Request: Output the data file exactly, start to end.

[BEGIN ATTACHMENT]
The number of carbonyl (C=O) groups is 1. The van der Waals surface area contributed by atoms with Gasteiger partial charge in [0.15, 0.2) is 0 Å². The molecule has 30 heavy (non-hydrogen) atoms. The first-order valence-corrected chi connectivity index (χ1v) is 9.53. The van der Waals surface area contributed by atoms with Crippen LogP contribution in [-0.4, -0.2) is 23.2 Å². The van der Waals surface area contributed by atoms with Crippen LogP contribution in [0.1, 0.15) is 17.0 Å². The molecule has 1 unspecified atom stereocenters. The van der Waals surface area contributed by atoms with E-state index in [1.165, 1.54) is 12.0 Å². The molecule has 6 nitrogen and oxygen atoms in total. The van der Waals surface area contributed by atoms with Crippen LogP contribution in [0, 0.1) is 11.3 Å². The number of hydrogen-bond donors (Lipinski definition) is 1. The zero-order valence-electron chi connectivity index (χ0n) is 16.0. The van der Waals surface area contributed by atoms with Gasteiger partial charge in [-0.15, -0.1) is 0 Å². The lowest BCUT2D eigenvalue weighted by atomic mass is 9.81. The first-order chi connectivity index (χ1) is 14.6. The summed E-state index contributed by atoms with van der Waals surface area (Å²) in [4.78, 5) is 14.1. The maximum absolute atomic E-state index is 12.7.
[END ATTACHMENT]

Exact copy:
The number of carbonyl (C=O) groups is 1. The van der Waals surface area contributed by atoms with Gasteiger partial charge in [0.15, 0.2) is 0 Å². The molecule has 30 heavy (non-hydrogen) atoms. The first-order valence-corrected chi connectivity index (χ1v) is 9.53. The van der Waals surface area contributed by atoms with Crippen LogP contribution in [-0.4, -0.2) is 23.2 Å². The van der Waals surface area contributed by atoms with Crippen LogP contribution in [0.1, 0.15) is 17.0 Å². The molecule has 1 unspecified atom stereocenters. The van der Waals surface area contributed by atoms with E-state index in [1.165, 1.54) is 12.0 Å². The molecule has 6 nitrogen and oxygen atoms in total. The van der Waals surface area contributed by atoms with Crippen LogP contribution in [0, 0.1) is 11.3 Å². The number of hydrogen-bond donors (Lipinski definition) is 1. The zero-order valence-electron chi connectivity index (χ0n) is 16.0. The van der Waals surface area contributed by atoms with Gasteiger partial charge in [-0.15, -0.1) is 0 Å². The lowest BCUT2D eigenvalue weighted by atomic mass is 9.81. The first-order chi connectivity index (χ1) is 14.6. The summed E-state index contributed by atoms with van der Waals surface area (Å²) in [4.78, 5) is 14.1. The maximum absolute atomic E-state index is 12.7.